The next morning I woke up early, determined to get out of NYC. I had spoken with work and confirmed that heading back home to Boston for the remainder of the week would make much more sense and be more productive than bumming around Manhattan. I made plans with Carolyn, who was stranded in Hoboken to take the now operational ferry over to Manhattan, and get on a bus with me back to Boston.Hoboken, NJ


After ironing out the details, clearing out my fridge, and cleaning up my disastrous apartment, we eventually made it on a bus at 6 pm out of the city. Despite 90 minutes of traffic from 31st to 120th, and an NYU student throwing up behind me, it was 100% worth it.

Going through the first 3 days of the effects of Hurricane Sandy truly were a life experience that I am glad to have had. It opened my eyes to a lot of things about both myself and the way our society works. It is terrible what has happened other places, and I feel very lucky to have been completely unharmed by the storm. I think it is because of my good fortune that I have a positive life-experience outlook on the whole thing, and not one of disdain and anger like so many others understandably do.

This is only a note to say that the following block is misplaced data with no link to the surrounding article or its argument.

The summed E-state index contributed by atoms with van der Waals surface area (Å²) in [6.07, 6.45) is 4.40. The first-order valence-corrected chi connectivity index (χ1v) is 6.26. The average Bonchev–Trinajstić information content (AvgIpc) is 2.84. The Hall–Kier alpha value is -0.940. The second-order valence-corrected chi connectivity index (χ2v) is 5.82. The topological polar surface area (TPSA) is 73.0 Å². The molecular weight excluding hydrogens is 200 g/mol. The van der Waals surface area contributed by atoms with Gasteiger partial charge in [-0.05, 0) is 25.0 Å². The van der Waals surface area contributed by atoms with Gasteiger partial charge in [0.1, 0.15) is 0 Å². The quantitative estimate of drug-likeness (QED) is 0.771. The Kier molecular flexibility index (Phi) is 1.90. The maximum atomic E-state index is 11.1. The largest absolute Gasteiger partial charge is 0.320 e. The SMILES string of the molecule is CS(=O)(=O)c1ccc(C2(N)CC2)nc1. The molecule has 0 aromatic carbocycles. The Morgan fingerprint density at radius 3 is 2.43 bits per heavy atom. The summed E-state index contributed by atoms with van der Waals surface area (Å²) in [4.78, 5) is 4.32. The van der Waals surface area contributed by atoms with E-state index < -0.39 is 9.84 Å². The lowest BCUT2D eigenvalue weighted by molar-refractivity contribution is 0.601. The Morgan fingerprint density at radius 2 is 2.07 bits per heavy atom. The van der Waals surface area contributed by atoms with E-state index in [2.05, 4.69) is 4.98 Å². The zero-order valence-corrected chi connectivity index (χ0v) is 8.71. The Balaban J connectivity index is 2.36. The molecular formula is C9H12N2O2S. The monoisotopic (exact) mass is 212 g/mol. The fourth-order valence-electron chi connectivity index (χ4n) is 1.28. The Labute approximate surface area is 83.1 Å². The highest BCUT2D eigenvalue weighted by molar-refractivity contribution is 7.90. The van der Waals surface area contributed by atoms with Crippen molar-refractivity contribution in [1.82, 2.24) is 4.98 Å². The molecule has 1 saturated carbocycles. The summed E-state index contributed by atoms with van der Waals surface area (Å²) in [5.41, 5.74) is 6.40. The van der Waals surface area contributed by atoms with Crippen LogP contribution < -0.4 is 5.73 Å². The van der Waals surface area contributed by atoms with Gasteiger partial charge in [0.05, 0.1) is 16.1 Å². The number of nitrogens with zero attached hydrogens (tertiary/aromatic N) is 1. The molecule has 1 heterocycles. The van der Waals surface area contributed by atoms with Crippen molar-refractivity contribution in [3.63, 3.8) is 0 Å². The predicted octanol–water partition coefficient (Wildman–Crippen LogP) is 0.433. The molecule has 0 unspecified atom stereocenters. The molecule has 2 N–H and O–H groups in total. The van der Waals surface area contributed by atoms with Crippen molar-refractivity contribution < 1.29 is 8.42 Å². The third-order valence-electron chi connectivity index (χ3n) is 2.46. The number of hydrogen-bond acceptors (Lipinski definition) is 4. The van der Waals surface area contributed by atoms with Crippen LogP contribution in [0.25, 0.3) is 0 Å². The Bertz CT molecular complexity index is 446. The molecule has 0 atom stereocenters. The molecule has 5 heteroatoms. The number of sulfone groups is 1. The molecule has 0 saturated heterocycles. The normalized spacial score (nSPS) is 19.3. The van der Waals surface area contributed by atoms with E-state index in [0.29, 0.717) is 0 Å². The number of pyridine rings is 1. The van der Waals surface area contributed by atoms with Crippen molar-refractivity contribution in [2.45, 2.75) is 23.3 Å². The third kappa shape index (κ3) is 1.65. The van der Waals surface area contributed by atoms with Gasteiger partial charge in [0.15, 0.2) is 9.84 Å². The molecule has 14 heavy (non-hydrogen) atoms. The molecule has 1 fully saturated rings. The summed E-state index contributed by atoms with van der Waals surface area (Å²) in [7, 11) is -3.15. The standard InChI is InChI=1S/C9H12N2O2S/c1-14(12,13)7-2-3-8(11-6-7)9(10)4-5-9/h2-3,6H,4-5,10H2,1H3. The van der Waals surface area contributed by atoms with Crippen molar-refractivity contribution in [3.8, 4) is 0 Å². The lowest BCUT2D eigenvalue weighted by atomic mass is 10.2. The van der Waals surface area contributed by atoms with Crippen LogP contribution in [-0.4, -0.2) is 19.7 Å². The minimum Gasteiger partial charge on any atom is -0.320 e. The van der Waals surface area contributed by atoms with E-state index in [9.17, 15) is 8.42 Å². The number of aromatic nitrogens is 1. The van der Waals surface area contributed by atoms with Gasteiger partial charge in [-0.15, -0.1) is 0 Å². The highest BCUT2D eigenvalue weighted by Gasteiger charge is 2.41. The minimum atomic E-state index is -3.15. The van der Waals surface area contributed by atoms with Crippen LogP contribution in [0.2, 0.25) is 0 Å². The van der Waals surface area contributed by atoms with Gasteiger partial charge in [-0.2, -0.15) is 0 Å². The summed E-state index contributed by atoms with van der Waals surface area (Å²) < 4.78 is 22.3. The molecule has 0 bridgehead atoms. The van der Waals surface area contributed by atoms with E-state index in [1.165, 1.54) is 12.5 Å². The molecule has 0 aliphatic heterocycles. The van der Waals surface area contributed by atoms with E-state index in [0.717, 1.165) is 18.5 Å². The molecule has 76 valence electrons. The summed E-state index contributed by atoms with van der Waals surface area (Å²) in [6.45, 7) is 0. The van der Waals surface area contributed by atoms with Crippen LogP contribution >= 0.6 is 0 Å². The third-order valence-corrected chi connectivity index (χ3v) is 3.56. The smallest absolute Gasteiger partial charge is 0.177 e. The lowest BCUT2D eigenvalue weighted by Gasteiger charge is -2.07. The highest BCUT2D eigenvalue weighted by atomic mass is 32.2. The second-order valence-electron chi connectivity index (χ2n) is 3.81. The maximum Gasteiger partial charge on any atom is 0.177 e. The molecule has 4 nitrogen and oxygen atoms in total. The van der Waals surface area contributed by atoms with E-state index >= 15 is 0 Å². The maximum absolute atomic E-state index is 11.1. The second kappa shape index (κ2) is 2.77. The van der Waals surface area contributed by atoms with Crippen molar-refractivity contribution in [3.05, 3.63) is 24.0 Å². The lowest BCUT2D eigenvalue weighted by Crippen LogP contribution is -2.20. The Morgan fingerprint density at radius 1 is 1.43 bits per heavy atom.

Lessons From Hurricane Sandy

  • The importance of having cash isn’t emphasized enough as a disaster necessity.
  • Quarters also become very important.
  • People really do bond together in times of adversity.
  • The amount that ambient light effects your mood and life is greater than you think.
  • Technology is great, but there is such a thing as becoming too dependent on it.
  • Always keep a pad of paper and a pen around your apartment.
  • Pizza and alcohol fueled Greenwich Village once the power went out.
  • Board games that make you think and strategize against others are better than any video game could ever be.